Monday, August 23, 2010
Using lessons from extremism for the Big Society
Unfortunately, extremists and those who hate are often good at organising people to engage in collective action. In some ways, extremists are mastering aspects of the Big Society agenda for the wrong goals. They use social media, common causes and collective action to divide societies.
Take extreme organisations such as Islam4UK and the English Defence League (EDL) – they are often very good at bringing people together to address what they deem to be ‘social problems’, such as immigration and democratic participation. For example, the EDL has been effective at using social meeting to get hundreds of people involved in ‘street protests’, with damaging consequences.
Organisations that seek to counter extremism, and find positive alternatives for those who are vulnerable to extremism, such as the Active Change Foundation (who OPM have worked with on several projects), often argue that what they do is turn the methods of extremists on their head by promoting collective action and social bonding for positive rather than destructive goals.
Extremists famously take their members out for outward bound activities to create a bonding environment, as do charities that work with vulnerable people, but in this case to stop people engaging in extremism. Similarly, our work supporting the Young Muslim’s Advisory Group has highlighted the value of building social media infrastructure that allow groups to communicate internally and develop a stronger sense of shared purpose. It’s a case of ‘using their own methods against them’.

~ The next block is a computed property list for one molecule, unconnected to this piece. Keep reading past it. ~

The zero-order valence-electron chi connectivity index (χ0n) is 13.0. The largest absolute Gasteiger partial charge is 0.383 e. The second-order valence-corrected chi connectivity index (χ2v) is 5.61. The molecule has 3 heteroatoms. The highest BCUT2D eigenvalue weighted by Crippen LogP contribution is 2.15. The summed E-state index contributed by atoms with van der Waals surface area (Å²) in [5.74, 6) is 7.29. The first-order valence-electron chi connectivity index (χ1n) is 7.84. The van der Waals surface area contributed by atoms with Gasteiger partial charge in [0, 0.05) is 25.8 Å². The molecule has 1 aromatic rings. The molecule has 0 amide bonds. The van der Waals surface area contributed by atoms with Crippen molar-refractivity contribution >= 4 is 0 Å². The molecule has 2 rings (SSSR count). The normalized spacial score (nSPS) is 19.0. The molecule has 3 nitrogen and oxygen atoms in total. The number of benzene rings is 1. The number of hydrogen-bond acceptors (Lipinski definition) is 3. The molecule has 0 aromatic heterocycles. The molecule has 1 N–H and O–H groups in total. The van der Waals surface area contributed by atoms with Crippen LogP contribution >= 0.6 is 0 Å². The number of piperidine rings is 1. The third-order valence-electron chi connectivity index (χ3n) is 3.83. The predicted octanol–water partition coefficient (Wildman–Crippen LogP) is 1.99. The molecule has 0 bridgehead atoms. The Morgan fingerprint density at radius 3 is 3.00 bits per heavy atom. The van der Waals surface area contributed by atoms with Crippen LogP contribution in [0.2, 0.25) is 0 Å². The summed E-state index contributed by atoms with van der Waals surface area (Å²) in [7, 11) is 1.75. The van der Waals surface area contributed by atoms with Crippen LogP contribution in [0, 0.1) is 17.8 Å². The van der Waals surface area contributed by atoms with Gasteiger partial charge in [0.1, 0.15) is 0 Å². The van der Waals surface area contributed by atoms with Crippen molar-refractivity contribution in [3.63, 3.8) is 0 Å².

Those working on things that fall within the Big Society agenda, which focuses on developing a new generation of active citizens and community organisers, need think about how they can use positive alternatives to those used by extremists, such as outward bounds activities, social media and collective social protest.
OPM is working with Catch 22 to produce a paper that explores examples of good practice in community organising in which we will explore these concepts further.
Wednesday, August 11, 2010
Addressing grievances through the Big Society
With the Government likely to significantly reconstruct, if not entirely dismantle, the Preventing Violent Extremism Programme, it is important to consider what role the Big Society agenda can play in mitigating the risks of people becoming extreme or involved in violent extremism.
There are a range of risk factors associated with the process of radicalisation – the journey people take to become involved in extremist activity – that can be present in communities and provide the oxygen on which extremism thrives. One of these is the problem of grievances held by individuals, groups and sometimes whole communities who perceive that their values or way of life is under attack. Most extremist groups, whether the English Defense League representing far right extremism, or Al Qaeda representing violent extremism in Islam, exploit real or perceived grievances. These include grievances about immigration, housing allocation, foreign policy and the role of the police in undertaking stop and search.
So what can be done to enable people to address these grievances, challenge extremist exploitation and diffuse the tensions that this can generate? And in what way can the Big Society agenda contribute?